Friday, January 1, 2010

Of Yaks and Modern Poetry

The Washington Post released its list of the best books of 2009 a few weekends back.

Memoir! Fiction! Arts and Letters! Business and Economics! Separate lists of American history and world history! Biography! Politics! Science! Sports!

And not a poetry book in sight. Not one.

The Post has apparently decided that poetry is a dead medium. Maybe it takes one to know one?

(I'm sorry. That was harsh. I know some very dear people who work at WP. And it has occurred to me lately that there are similarities between the ongoing gutting of journalism and the neglect/disappearance of poetry. Good poetry and good journalism are both things many people will not miss until they've disappeared completely, when the difference between the two arts and what's left in their place--Hallmark card doggerel and blogs loaded with truthiness--becomes starkly clear. Poets have never been able to make a living off their craft, yet poetry has survived, even if it's been marginalized. Journalists--who once could turn their skills into a decent living--are increasingly in the dinghy poets have drifted in all along.)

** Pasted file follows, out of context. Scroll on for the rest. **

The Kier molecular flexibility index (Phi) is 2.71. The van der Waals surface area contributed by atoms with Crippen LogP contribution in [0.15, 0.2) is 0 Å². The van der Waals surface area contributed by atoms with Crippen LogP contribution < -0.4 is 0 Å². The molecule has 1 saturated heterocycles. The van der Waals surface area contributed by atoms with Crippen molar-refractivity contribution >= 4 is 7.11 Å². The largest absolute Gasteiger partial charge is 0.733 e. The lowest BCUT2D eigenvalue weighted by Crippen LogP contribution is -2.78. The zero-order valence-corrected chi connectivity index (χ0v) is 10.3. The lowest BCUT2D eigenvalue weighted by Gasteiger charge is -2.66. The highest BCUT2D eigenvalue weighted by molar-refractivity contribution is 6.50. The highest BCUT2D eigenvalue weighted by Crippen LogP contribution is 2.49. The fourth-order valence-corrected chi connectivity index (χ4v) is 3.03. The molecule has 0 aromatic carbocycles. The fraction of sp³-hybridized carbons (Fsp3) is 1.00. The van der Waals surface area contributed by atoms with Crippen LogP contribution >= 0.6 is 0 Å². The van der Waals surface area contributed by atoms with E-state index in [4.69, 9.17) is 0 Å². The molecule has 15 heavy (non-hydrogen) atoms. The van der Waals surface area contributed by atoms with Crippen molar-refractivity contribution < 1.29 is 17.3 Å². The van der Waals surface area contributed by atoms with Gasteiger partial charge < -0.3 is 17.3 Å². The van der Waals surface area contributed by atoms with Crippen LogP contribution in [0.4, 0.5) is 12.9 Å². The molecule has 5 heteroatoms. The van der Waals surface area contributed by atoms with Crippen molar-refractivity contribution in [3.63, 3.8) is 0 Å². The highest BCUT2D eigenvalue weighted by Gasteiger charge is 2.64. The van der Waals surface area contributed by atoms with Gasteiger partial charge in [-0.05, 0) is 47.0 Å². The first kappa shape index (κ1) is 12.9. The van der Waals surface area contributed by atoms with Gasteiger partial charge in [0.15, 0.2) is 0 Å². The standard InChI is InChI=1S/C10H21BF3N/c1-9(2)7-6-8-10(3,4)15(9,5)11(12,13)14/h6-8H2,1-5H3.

The New York Times, at least, included two poetry books on its 100 Notables list, those by Amy Gerstler and Louise Gluck. It's paltry, sure, but it's something--and the Times also included a lot of terrific short fiction collections, which frequently suffer similar neglect.

I'm sad to see my hometown paper ignoring poetry. I know they have their little poetry ghetto every week (which has recently changed form, allowing a poet to discuss one of his or her own works). I like Poet's Choice, but whenever I used to read the columns, my enjoyment was tinged with the sense of being treated to an explication of an obscure and mysterious art from a strange and distant land. As though the poem under review were a Himalayan basket designed for an obscure god to lay an egg in, or a Peruvian bowl made out of alpaca hoof.

It was this thought, along with a general musing about the insular nature of modern poetry, that inspired this poem a while back.

Happy new year to all!



1 comment:

molly said...